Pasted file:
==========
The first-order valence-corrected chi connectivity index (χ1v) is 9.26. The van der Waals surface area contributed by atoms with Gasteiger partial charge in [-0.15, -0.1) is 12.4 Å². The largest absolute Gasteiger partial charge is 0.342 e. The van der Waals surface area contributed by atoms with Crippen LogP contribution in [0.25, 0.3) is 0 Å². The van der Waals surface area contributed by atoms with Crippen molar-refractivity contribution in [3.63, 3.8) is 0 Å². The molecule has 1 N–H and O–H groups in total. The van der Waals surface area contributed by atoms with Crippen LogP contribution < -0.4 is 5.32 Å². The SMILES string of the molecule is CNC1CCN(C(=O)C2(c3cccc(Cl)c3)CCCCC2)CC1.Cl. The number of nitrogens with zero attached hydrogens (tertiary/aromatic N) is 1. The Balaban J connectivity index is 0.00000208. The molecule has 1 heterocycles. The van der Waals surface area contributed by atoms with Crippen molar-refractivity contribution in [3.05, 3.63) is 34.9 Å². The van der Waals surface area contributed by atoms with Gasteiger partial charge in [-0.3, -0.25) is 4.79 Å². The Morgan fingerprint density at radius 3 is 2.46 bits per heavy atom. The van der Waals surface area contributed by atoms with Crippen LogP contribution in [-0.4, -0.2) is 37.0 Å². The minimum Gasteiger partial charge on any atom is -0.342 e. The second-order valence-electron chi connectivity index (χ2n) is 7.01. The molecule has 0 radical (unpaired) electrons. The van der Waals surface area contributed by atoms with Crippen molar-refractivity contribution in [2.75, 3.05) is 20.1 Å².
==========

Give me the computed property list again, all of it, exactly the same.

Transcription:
The first-order valence-corrected chi connectivity index (χ1v) is 9.26. The van der Waals surface area contributed by atoms with Gasteiger partial charge in [-0.15, -0.1) is 12.4 Å². The largest absolute Gasteiger partial charge is 0.342 e. The van der Waals surface area contributed by atoms with Crippen LogP contribution in [0.25, 0.3) is 0 Å². The van der Waals surface area contributed by atoms with Crippen molar-refractivity contribution in [3.63, 3.8) is 0 Å². The molecule has 1 N–H and O–H groups in total. The van der Waals surface area contributed by atoms with Crippen LogP contribution < -0.4 is 5.32 Å². The SMILES string of the molecule is CNC1CCN(C(=O)C2(c3cccc(Cl)c3)CCCCC2)CC1.Cl. The number of nitrogens with zero attached hydrogens (tertiary/aromatic N) is 1. The Balaban J connectivity index is 0.00000208. The molecule has 1 heterocycles. The van der Waals surface area contributed by atoms with Crippen molar-refractivity contribution in [3.05, 3.63) is 34.9 Å². The van der Waals surface area contributed by atoms with Gasteiger partial charge in [-0.3, -0.25) is 4.79 Å². The Morgan fingerprint density at radius 3 is 2.46 bits per heavy atom. The van der Waals surface area contributed by atoms with Crippen LogP contribution in [-0.4, -0.2) is 37.0 Å². The minimum Gasteiger partial charge on any atom is -0.342 e. The second-order valence-electron chi connectivity index (χ2n) is 7.01. The molecule has 0 radical (unpaired) electrons. The van der Waals surface area contributed by atoms with Crippen molar-refractivity contribution in [2.75, 3.05) is 20.1 Å².